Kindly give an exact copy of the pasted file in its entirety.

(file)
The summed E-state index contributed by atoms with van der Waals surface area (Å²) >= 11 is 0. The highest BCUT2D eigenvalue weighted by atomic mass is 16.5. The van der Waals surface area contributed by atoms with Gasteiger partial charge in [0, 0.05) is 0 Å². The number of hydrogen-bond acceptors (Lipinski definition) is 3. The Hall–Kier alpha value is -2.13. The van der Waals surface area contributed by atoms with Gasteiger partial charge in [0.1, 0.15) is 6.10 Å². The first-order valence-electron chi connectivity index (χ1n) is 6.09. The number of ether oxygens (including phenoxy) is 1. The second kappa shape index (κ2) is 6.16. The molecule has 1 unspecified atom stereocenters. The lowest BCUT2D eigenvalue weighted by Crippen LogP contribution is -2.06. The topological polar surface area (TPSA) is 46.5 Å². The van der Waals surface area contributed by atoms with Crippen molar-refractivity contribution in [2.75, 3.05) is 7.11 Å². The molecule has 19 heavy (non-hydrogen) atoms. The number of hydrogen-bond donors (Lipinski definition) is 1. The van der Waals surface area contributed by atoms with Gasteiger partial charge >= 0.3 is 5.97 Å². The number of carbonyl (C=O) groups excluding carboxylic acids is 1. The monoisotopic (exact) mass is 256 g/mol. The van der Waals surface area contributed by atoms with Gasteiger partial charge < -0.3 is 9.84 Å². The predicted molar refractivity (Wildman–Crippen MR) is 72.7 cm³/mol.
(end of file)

The summed E-state index contributed by atoms with van der Waals surface area (Å²) >= 11 is 0. The highest BCUT2D eigenvalue weighted by atomic mass is 16.5. The van der Waals surface area contributed by atoms with Gasteiger partial charge in [0, 0.05) is 0 Å². The number of hydrogen-bond acceptors (Lipinski definition) is 3. The Hall–Kier alpha value is -2.13. The van der Waals surface area contributed by atoms with Gasteiger partial charge in [0.1, 0.15) is 6.10 Å². The first-order valence-electron chi connectivity index (χ1n) is 6.09. The number of ether oxygens (including phenoxy) is 1. The second kappa shape index (κ2) is 6.16. The molecule has 1 unspecified atom stereocenters. The lowest BCUT2D eigenvalue weighted by Crippen LogP contribution is -2.06. The topological polar surface area (TPSA) is 46.5 Å². The van der Waals surface area contributed by atoms with Crippen molar-refractivity contribution in [2.75, 3.05) is 7.11 Å². The molecule has 19 heavy (non-hydrogen) atoms. The number of hydrogen-bond donors (Lipinski definition) is 1. The van der Waals surface area contributed by atoms with Gasteiger partial charge >= 0.3 is 5.97 Å². The number of carbonyl (C=O) groups excluding carboxylic acids is 1. The monoisotopic (exact) mass is 256 g/mol. The van der Waals surface area contributed by atoms with Gasteiger partial charge < -0.3 is 9.84 Å². The predicted molar refractivity (Wildman–Crippen MR) is 72.7 cm³/mol.